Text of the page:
12. 12. Aspler, J., Bouchard, J., Hamad, W., Berry, R., Beck, S., Drolet, F., et al. (2013) Review of Nanocellulosic Products and Their Applications. In: Dufresne, A., Thomas, S. and Pothen, L.A., Eds., Biopolymer Nanocomposites: Processing, Properties, and Applications, John Wiley & Sons, Inc., Hoboken, 461-508.

  13. 13. Spence, K., Habibi, Y. and Dufresne, A. (2011) Nanocellulose-Based Composites. In: Kalia, S., Kaith, B.S. and Kaur, I., Eds., Cellulose Fibers: Bio- and Nano-Polymer Composites, Springer, Berlin, 179-213.

  14. 14. Dufresne, A. (2012) Nanocellulose: From Nature to High Performance Tailored Materials. De Gruyter, Berlin.

  15. 15. Surhone, L.M., Tennoe, M.T. and Henssonow, S.F. (2011) Nanocellulose. Betascript Publishing, Beau-Bassin.

  16. 16. Charreau, H., Foresti, M.L. and Vazquez, A. (2013) Nanocellulose Patents Trends: A Comprehensive Review on Patents on Cellulose Nanocrystals, Microfibrillated and Bacterial Cellulose. Recent Patents on Nanotechnology, 7, 56-80.

  17. 17. Duran, N., Lemes, A.P. and Seabra, A.B. (2012) Review of Cellulose Nanocrystals Patents: Preparation, Composites and General Applications. Recent Patents on Nanotechnology, 6, 16-28.

  18. 18. Payen, A. (1838) Mémoire sur la composition du tissu propre des plantes et du ligneux. (Memoir on the composition of the tissue of plants and of woody [material]). Comptes Rendus Hebdomadaires des Séances de l’Académie des Sci-ences, 7, 7.

  19. 19. Klemm, D., Heublein, B., Fink, H.P. and Bohn, A. (2005) Cellulose: Fascinating Biopolymer and Sustainable Raw Material. Angewandte Chemie International Edition, 44, 3358-3393.

  20. 20. French, A. and Johnson, G. (2007) Cellulose Shapes. In: Brown Jr., R.M. and Saxena, I., Eds., Cellulose: Molecular and Structural Biology, Springer, Dordrecht, 257-284.

  21. 21. Kondo, T. (2007) Nematic Ordered Cellulose: Its Structure and Properties. In: Brown Jr., R.M. and Saxena, I., Eds., Cellulose: Molecular and Structural Biology, Springer, Dordrecht, 285-305.

  22. 22. Tashiro, K. and Kobayashi, M. (1991) Theoretical Evaluation of Three-Dimensional Elastic Constants of Native and Regenerated Celluloses: Role of Hydrogen Bonds. Polymer, 32, 1516-1526.

  23. 23. Nissan, A.H., Byrd, V.L., Batten, G.L. and Ogden, R.W. (1985) Paper as an H-Bond Dominated Solid in the Elastic and Plastic Regimes. Tappi Journal, 68, 118-124.

  24. 24. Zhu, J.Y., Sabo, R. and Luo, X. (2011) Integrated Production of Nano-Fibrillated Cellulose and Cellulosic Biofuel (Ethanol) by Enzymatic Fractionation of Wood Fibers. Green Chemistry, 13, 1339-1344.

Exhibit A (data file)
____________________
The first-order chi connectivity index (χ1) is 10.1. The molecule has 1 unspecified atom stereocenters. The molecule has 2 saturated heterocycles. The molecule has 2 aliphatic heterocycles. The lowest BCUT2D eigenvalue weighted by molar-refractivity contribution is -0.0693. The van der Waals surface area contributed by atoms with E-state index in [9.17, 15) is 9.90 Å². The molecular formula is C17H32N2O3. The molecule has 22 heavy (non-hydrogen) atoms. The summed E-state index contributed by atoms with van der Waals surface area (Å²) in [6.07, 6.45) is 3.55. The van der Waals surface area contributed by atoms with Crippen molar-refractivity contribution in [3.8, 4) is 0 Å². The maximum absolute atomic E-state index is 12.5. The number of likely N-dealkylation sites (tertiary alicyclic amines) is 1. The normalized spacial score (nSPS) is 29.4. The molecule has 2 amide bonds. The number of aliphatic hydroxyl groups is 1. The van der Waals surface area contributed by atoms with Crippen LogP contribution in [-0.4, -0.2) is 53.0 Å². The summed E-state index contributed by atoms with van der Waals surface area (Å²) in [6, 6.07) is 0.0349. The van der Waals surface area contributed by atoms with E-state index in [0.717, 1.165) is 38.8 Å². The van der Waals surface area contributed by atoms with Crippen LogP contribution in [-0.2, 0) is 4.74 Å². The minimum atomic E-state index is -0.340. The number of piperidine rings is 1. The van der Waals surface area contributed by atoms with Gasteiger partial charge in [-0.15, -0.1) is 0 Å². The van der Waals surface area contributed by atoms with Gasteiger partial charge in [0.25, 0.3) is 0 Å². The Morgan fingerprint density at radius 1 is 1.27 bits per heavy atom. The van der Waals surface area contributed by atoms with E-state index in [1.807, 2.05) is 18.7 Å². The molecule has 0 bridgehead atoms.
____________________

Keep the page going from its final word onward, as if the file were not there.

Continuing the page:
25. 25. Turbak, A.F., Snyder, F.W. and Sandberg, K.R. (1983) Microfibrillated Cellulose. Patent No. US 4374702 A.

  26. 26. Wang, Q.Q., Zhu, J.Y., Gleisner, R., Kuster, T.A., Baxa, U. and McNeil, S.E. (2012) Morphological Development of Cellulose Fibrils of a Bleached Eucalyptus Pulp by Mechanical Fibrillation. Cellulose, 19, 1631-1643.

  27. 27. Spence, K., Venditti, R., Rojas, O., Habibi, Y. and Pawlak, J. (2011) A Comparative Study of Energy Consumption and Physical Properties of Microfibrillated Cellulose Produced by Different Processing Methods. Cellulose, 18, 1097-1111.

  28. 28. Bilodeau, M.A. and Paradis, M.A. (2013) Energy Efficient Process for Preparing Nanocellulose Fibers. Patent No. EP 2861799 A1.

  29. 29. Graveson, I. (2014) Low Energy Method for the Preparation of Non-Derivatized Nanocellulose. Patent No. WO 2014009517 A1.

  30. 30. Taipale, T., &Oumlsterberg, M., Nyk&aumlnen, A., Ruokolainen, J. and Laine, J. (2010) Effect of Microfibrillated Cellulose and Fines on the Drainage of Kraft Pulp Suspension and Paper Strength. Cellulose, 17, 1005-1020.

  31. 31. Ankerfors, M. (2012) Microfibrillated Cellulose: Energy Efficient Preparation Techniques and Key Properties. Licentiate Thesis, KTH Royal Institute of Technology, Stockholm, 49.

  32. 32. Nelson, K., Retsina, T., Pylkkanen, V. and O’Connor, R. (2014) Processes and Apparatus for Producing Nanocellulose, and Compositions and Products Produced Therefrom. Patent No. US 20140154757 A1.

  33. 33. Tejado, A. (2013) Review Series 1—Biorefinery and Microfibrillated Cellulose. 1st INNOBITE Workshop, INNOBITE-WP8-DEL-D813-CIMV-20140314-v02doc.

  34. 34. Pä&aumlkkö, M., Ankerfors, M., Kosonen, H., Nyk&aumlnen, A., Ahola, S., &Oumlsterberg, M., et al. (2007) Enzymatic Hydrolysis Combined with Mechanical Shearing and High-Pressure Homogenization for Nanoscale Cellulose Fibrils and Strong Gels. Biomacromolecules, 8, 1934-1941.

  35. 35. Janardhnan, S. and Sain, M. (2011) Targeted Disruption of Hydroxyl Chemistry and Crystallinity in Natural Fibers for the Isolation of Cellulose Nano-Fibers via Enzymatic Treatment. BioResources, 6, 1242-1250.


*Corresponding author.